Absolutely Nothing

Del: I wasn’t the only one assigned to the personal letters, officially deemed “Condolence Notes, or “CNs”, to the next-of-kin for deceased soldiers. Three others– Homer, Jay, and Rocco– were similarly honored. We became fast friends, bonded by beer, black humor, and deep resentment of the U.S. Government. By this time (we’re talking 1969) you couldn’t find anyone on the ground who actually supported the U.S. war effort. We mostly did as we were told and tried to help each other to survive. Each day we’d get a list of names, addresses, and next of kin for the dearly departed. We’d divvy them up and write the letters during lulls in our regular jobs.

One night, totally wasted on pot and beer, we deemed ourselves “the Con Men.” We’d fall into hysterical laughter relating our literary fabrications of the day.

Greg: We heard less and less from Del, and when we did get a letter, it was bizarre and disjointed, flowery stuff about courage and duty and honor and profane pokes at Asshole-in-Chief William Westmoreland and Richard Fucking Nixon. It was hard to make sense of it.

Del: Believe it or not I was now in the final year of my service obligation. So were my fellow Con Men. Time flies when you’re having fun. Rocco was officially a short timer with only ninety days of active duty left. We spent all our spare time drinking, smoking dope, and commiserating with each other. I wasn’t sure, but I think Rocco was using cocaine and heroin, although he never talked about it.

Greg: Not a word about what he was doing over there, Not a word about his plans when he came back. An occasional comment, or a song fragment on a reel-to-reel tape. Once he did an entire version of The End by the Doors. He sounded very stoned.

Del: We talked mostly about how we could fuck things up for the Government. In our jobs at the office of the Quartermaster we had the power to create chaos with just a subtle manipulation on a procurement order. A slight slip of the pen could reroute a shipment of munitions bound for Da Nang to a Naval Base in the Philippines. We talked about subversion a lot, but we never acted, knowing that in the end the ones who would suffer would be the grunts in the field, not the assholes responsible for us being there.

Greg: Even though I was a Junior I had to think about taking the LSATs and where to apply for law school. I kinda wanted to be somewhere other than Providence, but my Dad lobbied for Brown, where he went, plus there was Cassandra to consider … what would be best for her?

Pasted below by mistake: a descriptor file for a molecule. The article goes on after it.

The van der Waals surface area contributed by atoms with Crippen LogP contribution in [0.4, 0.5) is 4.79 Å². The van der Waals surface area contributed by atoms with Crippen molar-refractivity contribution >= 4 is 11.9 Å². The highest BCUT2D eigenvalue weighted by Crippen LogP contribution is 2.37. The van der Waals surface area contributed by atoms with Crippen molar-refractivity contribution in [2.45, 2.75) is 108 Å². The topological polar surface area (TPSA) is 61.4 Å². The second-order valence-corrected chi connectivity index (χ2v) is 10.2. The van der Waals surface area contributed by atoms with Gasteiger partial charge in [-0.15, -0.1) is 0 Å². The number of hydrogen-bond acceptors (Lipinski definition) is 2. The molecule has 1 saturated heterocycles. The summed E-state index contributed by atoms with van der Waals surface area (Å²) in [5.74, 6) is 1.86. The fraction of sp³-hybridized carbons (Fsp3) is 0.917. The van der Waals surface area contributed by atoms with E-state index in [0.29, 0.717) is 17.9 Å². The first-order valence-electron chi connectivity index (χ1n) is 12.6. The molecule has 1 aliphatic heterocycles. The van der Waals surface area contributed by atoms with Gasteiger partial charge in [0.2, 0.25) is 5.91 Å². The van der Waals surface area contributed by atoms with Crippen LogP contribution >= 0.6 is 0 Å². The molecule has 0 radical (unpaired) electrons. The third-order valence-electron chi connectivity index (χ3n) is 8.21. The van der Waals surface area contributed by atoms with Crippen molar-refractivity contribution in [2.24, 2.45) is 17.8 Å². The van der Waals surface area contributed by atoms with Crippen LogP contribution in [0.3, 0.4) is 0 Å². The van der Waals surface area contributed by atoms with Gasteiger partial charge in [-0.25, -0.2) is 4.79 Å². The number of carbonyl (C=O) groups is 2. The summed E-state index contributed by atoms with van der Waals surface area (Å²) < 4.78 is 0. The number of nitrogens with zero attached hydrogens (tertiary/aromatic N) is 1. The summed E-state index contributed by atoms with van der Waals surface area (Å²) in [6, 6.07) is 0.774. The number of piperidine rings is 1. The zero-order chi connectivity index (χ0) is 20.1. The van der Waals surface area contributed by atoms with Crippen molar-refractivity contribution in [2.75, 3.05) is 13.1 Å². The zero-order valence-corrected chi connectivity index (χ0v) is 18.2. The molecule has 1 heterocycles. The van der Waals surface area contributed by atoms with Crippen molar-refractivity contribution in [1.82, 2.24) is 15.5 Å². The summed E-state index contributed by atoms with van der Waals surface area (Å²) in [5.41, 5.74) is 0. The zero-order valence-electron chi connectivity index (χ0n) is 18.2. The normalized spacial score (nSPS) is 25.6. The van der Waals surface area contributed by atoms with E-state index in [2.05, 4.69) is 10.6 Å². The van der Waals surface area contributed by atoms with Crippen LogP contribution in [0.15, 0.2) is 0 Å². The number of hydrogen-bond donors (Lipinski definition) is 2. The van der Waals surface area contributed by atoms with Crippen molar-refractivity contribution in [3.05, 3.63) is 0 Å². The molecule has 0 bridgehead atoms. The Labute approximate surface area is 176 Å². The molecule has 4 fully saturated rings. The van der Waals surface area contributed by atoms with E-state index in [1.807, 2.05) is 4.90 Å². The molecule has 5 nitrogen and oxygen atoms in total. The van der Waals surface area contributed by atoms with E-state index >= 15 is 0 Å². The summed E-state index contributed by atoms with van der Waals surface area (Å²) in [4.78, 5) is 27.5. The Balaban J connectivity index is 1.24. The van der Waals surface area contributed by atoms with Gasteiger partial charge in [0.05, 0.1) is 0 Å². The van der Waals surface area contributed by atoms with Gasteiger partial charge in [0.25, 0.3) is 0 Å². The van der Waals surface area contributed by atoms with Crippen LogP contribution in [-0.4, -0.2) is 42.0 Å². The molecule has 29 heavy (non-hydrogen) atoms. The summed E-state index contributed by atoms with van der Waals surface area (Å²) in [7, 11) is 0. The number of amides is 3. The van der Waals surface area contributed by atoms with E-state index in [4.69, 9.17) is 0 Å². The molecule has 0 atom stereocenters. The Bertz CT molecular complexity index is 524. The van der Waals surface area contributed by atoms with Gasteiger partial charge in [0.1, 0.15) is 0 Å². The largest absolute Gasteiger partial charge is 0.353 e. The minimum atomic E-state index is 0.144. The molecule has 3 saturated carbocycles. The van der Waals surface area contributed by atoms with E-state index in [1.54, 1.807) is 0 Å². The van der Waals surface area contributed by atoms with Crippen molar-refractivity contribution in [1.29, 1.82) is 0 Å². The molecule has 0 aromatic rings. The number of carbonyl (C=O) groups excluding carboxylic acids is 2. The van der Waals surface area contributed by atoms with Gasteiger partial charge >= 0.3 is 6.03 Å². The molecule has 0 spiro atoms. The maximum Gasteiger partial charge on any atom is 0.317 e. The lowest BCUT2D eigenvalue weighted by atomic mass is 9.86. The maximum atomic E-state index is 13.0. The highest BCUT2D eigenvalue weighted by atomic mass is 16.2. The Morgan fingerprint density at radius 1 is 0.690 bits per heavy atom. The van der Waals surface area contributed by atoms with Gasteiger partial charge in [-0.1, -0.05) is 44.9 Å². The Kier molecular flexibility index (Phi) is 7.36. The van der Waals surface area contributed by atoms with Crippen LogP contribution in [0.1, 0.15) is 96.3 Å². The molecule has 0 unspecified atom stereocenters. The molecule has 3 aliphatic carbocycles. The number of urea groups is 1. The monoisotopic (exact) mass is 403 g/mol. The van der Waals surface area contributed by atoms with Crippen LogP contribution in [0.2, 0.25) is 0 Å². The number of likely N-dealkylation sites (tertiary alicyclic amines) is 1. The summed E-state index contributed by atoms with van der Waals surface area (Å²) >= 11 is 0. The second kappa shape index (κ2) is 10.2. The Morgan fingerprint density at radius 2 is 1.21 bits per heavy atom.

Del: Then the bottom fell out of my life. I woke up to the sound of sobbing. It was Homer. “Hey, what’s up, man?”

“Rocco’s dead,” he said. “Fucking overdose. 82 fucking days to go, and he’s fucking dead, man.”

I had to write his Consolation Note. At least this one was truthful and sincere. Six weeks later I wrote another letter for one of my fellow Con Men. Jay blew his brains out with his service revolver. More guys than you knew were doing that. I was with him that evening. We were drinking and laughing. I wake up in the morning. He’s dead.

Homer seemed shaky but stable, but with the way he was drinking my guess was that there would be issues down the road. For practice I wrote my own condolence letter.

Dear Mrs. Watson … It is my privilege and honor to tell you that your son, Wendell, was my most dear friend. Although it saddens me greatly to know that he is gone, I can tell you honestly that he died with a great sense of pride and duty. Wendell was a loyal and patriotic American. In fact, when he was fatally wounded, he was in the act of rescuing a fellow soldier from certain death. It’s a cruel twist of fate that Wendell died as a hero.

Del’s self-penned CR

Greg: The last few letters from Del were rambling and incoherent, but made frequent reference to The Plan. We assumed that was Cassandra’s plan from The Last Weekend when we’d reunite after 3 years and reform Grendel. You know, I was ready for a little rock ‘n roll!

Del: I came up with a new plan. … one to help me survive.

End of Part 3

What is the New Plan?

Does Del make it safely out of Vietnam? Does he return to Providence to re-boot Grendel? Does Greg stray from the Proven Path to become a rock ‘n roller? Does he marry Cassandra? Or, does something entirely unexpected happen? Follow our plucky lads to the conclusion of Grendel: The Four-Chord Opera

Coming up soon on …

Part 4 of Grendel: The Four-Chord Opera